CASE NO. 2022120468
Student v. SADDLEBACK VALLEY UNIFIED SCHOOL DISTRICT
Counsel for Student: Kathleen Loyer
Counsel for District: Daniel Harbottle
Representative for District: Diane Clark and Shawn Beese
ALJ: Laurie Gorsline
Date of Decision: June 19, 2023
Significant areas of law: Parents’ failure to consent negates any obligation for District to assess Student’s needs in several suspected areas.
- Did District deny Student a FAPE by failing to appropriately assess Student in all known / suspected areas of need?
FACTS OF THE CASE:
- Student was nine (09) years old and was eligible for special education under the primary category of autism and the secondary category of speech or language impairment.
- District DID NOT deny Student a FAPE by failing to appropriately assess Student in all known / suspected areas of need.
- District was not required to conduct a reevaluation of Student unless it determined Student’s educational or related services needs, including improved academic achievement and functional performance, warranted a reassessment, or if a Parent or teacher requested a reassessment. (20 U.S.C. § 1414(a)(2)(A)(i) & (ii); 34 C.F.R. § 300.303(a)(1) & (2); Ed. Code, § 56381, subd. (a)(1): M.S. v. Lake Elsinore Unified School District (9th Cir. 2017) 678 Fed. Appx. 543, 544 (Lake Elsinore) (nonpub. opn.).
- District sent the three-year assessment plans to Parents which were both comprehensive and would have been used by Student’s IEP team to determine the special education, related services, and supplementary aids and services for Student to be involved in and make progress in the general education curriculum, including her assistive technology needs.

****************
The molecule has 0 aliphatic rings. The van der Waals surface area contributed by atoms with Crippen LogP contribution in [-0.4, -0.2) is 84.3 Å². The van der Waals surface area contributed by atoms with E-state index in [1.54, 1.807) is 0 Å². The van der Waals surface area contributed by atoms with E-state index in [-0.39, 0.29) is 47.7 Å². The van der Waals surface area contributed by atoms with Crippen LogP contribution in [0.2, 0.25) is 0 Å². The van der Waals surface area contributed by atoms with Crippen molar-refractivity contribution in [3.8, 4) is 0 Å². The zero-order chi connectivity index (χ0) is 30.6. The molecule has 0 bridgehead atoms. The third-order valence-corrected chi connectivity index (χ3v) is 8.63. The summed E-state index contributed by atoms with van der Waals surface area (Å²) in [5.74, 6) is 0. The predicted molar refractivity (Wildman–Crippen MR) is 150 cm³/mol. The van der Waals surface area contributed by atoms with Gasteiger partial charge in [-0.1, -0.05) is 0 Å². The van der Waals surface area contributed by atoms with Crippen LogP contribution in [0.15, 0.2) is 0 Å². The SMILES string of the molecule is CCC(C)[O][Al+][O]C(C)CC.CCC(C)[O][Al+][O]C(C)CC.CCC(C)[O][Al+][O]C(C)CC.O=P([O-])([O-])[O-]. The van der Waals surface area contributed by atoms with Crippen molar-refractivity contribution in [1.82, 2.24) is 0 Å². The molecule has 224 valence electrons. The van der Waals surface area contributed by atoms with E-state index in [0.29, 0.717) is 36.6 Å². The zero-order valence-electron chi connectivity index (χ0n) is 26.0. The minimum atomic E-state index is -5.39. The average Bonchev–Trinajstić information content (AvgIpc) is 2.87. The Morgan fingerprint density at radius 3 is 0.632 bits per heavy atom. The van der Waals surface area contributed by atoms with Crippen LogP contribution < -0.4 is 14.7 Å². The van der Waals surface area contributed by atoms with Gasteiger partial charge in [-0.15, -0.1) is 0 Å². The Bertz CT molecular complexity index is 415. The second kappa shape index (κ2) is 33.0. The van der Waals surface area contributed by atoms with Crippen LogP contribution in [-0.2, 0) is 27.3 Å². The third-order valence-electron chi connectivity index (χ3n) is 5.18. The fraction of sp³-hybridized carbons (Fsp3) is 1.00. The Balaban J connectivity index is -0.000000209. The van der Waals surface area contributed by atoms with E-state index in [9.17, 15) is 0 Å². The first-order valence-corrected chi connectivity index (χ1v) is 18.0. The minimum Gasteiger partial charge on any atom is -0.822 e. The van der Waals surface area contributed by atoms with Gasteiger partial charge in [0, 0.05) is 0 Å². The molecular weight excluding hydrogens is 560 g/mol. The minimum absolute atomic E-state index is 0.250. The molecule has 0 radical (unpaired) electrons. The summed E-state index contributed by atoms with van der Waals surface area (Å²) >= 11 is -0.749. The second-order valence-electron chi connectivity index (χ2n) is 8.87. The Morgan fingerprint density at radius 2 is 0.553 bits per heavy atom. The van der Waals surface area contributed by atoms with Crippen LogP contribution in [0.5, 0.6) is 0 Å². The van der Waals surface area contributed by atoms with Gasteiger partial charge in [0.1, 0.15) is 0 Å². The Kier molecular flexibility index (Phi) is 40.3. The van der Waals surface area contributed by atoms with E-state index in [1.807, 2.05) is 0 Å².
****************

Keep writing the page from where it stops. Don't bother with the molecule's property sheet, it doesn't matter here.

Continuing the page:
- Student failed to prove that any specific assessment beyond those proposed was required to determine whether Student needed any of these devices or what she meant by an “assistive technology specialist” or “sensory integration/hyperactivity”.
- Student’s one-line cursory reference to Student’s distractibility, overstimulation, dysregulation, stimming, and inability to sustain attention was insufficient. (See e.g., Kraim v. Virginia, et al. (S.D.W. Va. July 26, 2021, No. 3:21-cv-00326) 2021 WL 3612305, at *7 [“[J]udges are not pigs searching for truffles,” and not required to be “mind readers.”]; see also, In Re: Out of Network Substance Use Disorder Claims Against UnitedHealthcare (C.D. Cal., October 14, 2022, 8:19-cv-02075-JVS(DFMx)) 2022 WL 17080378, fn. 2 (In Re: Out of Network) [“The Court ‘is not a pig searching for truffles in a forest,’ and will ‘not perform the work of representing parties.”); Agarwal v. Oregon Mutual Insurance Company (D. Nev. January 18, 2013, No. 2:11–cv–01384–LDG) 2013 WL 211093, at *3 [“[I]t is not the responsibility of the judiciary ‘to sift through scattered papers in order to manufacture arguments for the parties.’”].
- The IDEA regulations only require a functional behavior assessment in certain disciplinary situations. (34 C.F.R. § 300.530(d)(1)(ii) and (f)(1)(i).) In the instant case, there was no evidence of any disciplinary situation mandating a functional behavior assessment.
- It was undisputed that none of Student’s teachers requested an assistive technology assessment, vision assessment and functional behavior analysis assessment. In addition, there was no specific evidence that Parents, their lay advocate, or their attorney, ever requested these assessments.
- District was required to obtain Parents’ consent to the three-year reevaluation and could not assess Student without a Parent’s consent. (20 U.S.C. § 1414(c)(3); Ed. Code, § 56381, subd. (f)(1).)
- Regardless of Parents’ motives in refusing to consent to reevaluation, Parents’ failure to consent negated any obligation for District to assess Student’s needs in several suspected areas.
- All requests for relief by Student are denied.